Concerns have been building since bigeye tuna was formally declared overfished by scientists of the International Commission for the Conservation of Atlantic Tunas (ICCAT) in 2015. This year, seven years after the first scientific assessment, scientists still have to conclude that the population (or so-called “stock”) is overfished.
Bigeye tuna is the most valuable tuna for fisheries in the Atlantic Ocean region. A highly migratory fast predator, bigeye can reach an impressive length of 2.5 metres and weigh up to 210 kg. Its considerable size and much appreciated quality in sushi markets makes bigeye a valuable commercial species, generating over US$1bn from catches in the Atlantic region alone¹. Adult fish are primarily caught by handline and longline, and receive the highest price. However, it has been the large increases in juvenile bigeye tuna catches by purse seiners using drifting fish aggregating devices (FADs) that have driven the decline of the species.
Despite the fact that increased efficiency and capacity of industrial fisheries have led to overfishing of bigeye tuna, low impact fisheries that use artisanal methods like pole-and-line and handline in the Azores, Canary Islands and Madeira have had strict catch limits imposed on them, thereby penalising the most responsible actors. To shine a light on the struggles and value of low impact tuna fisheries in the Atlantic Ocean region, the International Pole & Line Foundation (IPNLF) recently launched Tuna Tales – a series of videos developed with the award winning documentary makers Pepe Brix and Rui Pedro Lamy.
Even though the new bigeye tuna assessment results² suggest a more positive status than under the previous assessment in 2018, ICCAT scientists warn that results should be interpreted with caution, thereby highlighting the need for following a precautionary approach which will ensure a high probability of recovery of the bigeye tuna stock. At this stage bigeye tuna remains overfished and the uncertainty in the results has increased.
Moreover, the scientists clearly state that the “estimated total numbers of FADs released yearly has increased since the beginning of the FAD fishery, especially in recent years”.
Despite the amount of uncertainty and call for caution in the last bigeye tuna assessment report, NGOs and small-scale fishery stakeholders fear that the slightly more positive (yet more uncertain) results compared to the previous assessment might be used as an excuse to increase catches and flexibility of large-scale operators in the Atlantic Ocean region.
To express their concern regarding the current lack of action to rebuild the bigeye tuna stock in a precautionary manner and to insist on an equitable approach where vulnerable small-scale fishers are treated fairly and their livelihoods are safeguarded, more than 20 concerned organisations, representing both civil society and fishery groups, wrote a letter to the European Commissioner for Environment, Oceans and Fisheries, Virginijus Sinkevičius, in which they urgently call for action to ensure the sustainable and fair management of Atlantic Ocean tropical tuna fisheries. One key point in the letter is the need for the application of the ‘polluter pays’ principle. Not only do FADs drive the overfishing of tropical tuna populations, but like longline fisheries they also kill vulnerable species like turtles and sharks, and harm the broader marine environment in the form of marine litter and direct habitat damage as abandoned, lost, and discarded fishing gear (ALDFG). There is clear evidence that FADs are often deliberately abandoned by purse seiners during their fishing operations and a recent paper³ by Law of the Sea expert, Emeritus Professor Robin Churchil of the University of Dundee, highlighted the fact that the non-accidental loss of a FAD breaches Annex V of MARPOL, which is aimed at the prevention of pollution at sea by ships. The ‘polluter pays’ principle is the commonly accepted practice that those who produce pollution should bear the costs of managing it to prevent damage to human health or the environment.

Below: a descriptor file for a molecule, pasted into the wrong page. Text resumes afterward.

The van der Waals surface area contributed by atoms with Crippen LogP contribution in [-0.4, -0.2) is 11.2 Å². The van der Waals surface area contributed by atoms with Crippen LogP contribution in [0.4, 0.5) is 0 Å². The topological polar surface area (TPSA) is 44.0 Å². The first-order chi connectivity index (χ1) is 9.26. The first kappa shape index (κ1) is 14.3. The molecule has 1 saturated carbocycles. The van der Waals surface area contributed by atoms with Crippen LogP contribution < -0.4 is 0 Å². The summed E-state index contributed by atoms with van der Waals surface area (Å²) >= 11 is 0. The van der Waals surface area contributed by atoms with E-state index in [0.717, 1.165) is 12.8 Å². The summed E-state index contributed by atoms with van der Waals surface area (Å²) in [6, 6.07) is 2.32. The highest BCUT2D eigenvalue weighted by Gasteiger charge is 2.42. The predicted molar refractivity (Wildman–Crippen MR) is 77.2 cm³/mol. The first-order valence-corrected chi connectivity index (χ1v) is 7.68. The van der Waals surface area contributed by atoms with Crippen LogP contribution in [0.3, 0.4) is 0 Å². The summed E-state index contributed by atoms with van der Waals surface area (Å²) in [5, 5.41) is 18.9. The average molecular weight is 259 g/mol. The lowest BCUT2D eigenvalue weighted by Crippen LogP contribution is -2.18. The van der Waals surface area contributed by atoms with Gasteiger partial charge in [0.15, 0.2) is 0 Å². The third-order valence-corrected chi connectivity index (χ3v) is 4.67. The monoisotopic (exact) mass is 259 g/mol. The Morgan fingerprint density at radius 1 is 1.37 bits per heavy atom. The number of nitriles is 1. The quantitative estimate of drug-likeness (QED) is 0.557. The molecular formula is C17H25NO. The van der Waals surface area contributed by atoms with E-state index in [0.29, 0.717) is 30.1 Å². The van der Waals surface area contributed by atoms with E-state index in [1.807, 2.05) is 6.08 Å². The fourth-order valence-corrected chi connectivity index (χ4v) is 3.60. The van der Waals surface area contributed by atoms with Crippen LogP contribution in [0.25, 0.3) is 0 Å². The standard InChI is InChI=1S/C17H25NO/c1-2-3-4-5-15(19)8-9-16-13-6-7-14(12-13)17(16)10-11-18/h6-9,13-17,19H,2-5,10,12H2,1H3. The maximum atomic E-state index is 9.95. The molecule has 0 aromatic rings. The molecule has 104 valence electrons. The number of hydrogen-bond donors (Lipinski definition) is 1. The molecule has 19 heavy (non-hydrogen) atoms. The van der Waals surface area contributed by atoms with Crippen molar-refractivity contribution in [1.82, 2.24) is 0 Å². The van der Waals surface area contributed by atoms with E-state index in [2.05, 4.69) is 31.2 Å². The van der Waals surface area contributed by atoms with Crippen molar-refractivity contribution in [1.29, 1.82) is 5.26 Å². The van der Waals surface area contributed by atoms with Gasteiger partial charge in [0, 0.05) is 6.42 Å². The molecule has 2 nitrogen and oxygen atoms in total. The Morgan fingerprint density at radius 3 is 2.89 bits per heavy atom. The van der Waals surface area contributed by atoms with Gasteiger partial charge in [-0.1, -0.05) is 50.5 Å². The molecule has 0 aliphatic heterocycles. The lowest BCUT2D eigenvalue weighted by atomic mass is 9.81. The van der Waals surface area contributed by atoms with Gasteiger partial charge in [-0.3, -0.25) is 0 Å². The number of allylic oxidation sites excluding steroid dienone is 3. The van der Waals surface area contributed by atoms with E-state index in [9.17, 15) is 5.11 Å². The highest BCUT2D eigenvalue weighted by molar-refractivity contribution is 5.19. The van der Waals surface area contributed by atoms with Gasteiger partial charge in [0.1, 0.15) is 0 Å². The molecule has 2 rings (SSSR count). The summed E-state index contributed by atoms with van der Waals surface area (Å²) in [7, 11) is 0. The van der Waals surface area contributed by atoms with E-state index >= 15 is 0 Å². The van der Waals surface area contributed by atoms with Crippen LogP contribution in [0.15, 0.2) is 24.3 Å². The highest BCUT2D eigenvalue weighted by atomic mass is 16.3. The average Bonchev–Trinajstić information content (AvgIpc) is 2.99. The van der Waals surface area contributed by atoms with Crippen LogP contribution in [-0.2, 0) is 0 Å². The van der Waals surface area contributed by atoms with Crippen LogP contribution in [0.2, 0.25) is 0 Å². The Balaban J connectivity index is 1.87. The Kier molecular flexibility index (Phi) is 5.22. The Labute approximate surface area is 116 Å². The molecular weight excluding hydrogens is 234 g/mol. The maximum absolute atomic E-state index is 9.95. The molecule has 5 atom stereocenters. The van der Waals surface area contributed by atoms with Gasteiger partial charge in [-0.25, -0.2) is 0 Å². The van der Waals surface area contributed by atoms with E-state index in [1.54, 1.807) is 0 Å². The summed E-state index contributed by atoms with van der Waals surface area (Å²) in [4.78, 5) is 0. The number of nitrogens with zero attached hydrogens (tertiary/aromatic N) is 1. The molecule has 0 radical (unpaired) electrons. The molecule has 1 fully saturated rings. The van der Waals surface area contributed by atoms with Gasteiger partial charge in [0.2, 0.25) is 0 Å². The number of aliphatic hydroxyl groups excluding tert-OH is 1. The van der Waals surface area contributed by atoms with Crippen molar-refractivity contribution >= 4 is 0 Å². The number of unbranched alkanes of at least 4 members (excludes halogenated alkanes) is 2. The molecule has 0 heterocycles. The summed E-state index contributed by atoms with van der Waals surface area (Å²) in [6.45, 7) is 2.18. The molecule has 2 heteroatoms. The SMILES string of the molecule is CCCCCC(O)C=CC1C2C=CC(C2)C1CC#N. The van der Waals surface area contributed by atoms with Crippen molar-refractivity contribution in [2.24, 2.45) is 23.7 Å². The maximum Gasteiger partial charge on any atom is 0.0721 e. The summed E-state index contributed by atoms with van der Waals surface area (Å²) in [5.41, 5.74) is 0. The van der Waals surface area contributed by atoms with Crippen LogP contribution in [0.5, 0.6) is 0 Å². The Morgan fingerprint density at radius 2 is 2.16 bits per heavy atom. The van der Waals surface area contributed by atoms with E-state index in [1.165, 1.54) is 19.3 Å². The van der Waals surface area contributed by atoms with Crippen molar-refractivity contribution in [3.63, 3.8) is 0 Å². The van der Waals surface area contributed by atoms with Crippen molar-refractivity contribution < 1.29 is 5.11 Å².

The polluter pays principle is a principle of EU environmental law enshrined in Article 191 of the Treaty on the Functioning of the European Union and is regarded as an overarching principle of environmental responsibility⁴. The EU has further publicly stated that “in addition to harming the environment, marine litter damages activities such as tourism, fisheries and shipping” and that it “threatens food chains, especially seafood”⁵. As part of their Plastics Strategy, the European Commission has further committed itself to look into further action to address plastic marine litter and FADs are specifically mentioned in this document as one of the potential sources of plastic pollution through the abandonment, loss or discarding of fishing gear. The call made in the letter to Commissioner Sinkevičius is therefore fully aligned with the EU’s own commitments to minimise their own marine pollution impacts.
¹ Pew (2018) https://www.pewtrusts.org/en/about/news-room/opinion/2018/11/12/atlantic-bigeye-tuna-is-approaching-collapse-fishery-managers-must-act-now
² 2021 Report of the SCRS, Chapter 9.1: https://www.iccat.int/Documents/Meetings/Docs/2021/REPORTS/2021_SCRS_ENG.pdf
³ Just a Harmless Fishing Fad—or Does the Use of FADs Contravene International Marine Pollution Law? https://discovery.dundee.ac.uk/en/publications/just-a-harmless-fishing-fador-does-the-use-of-fads-contravene-int
⁵ EU. 2018. Working Document on Reducing Marine Litter: action on single use plastics and fishing gear. https://ec.europa.eu/info/law/better-regulation/have-your-say/initiatives/1502-Reducing-marine-litter-action-on-single-use-plastics-and-fishing-gear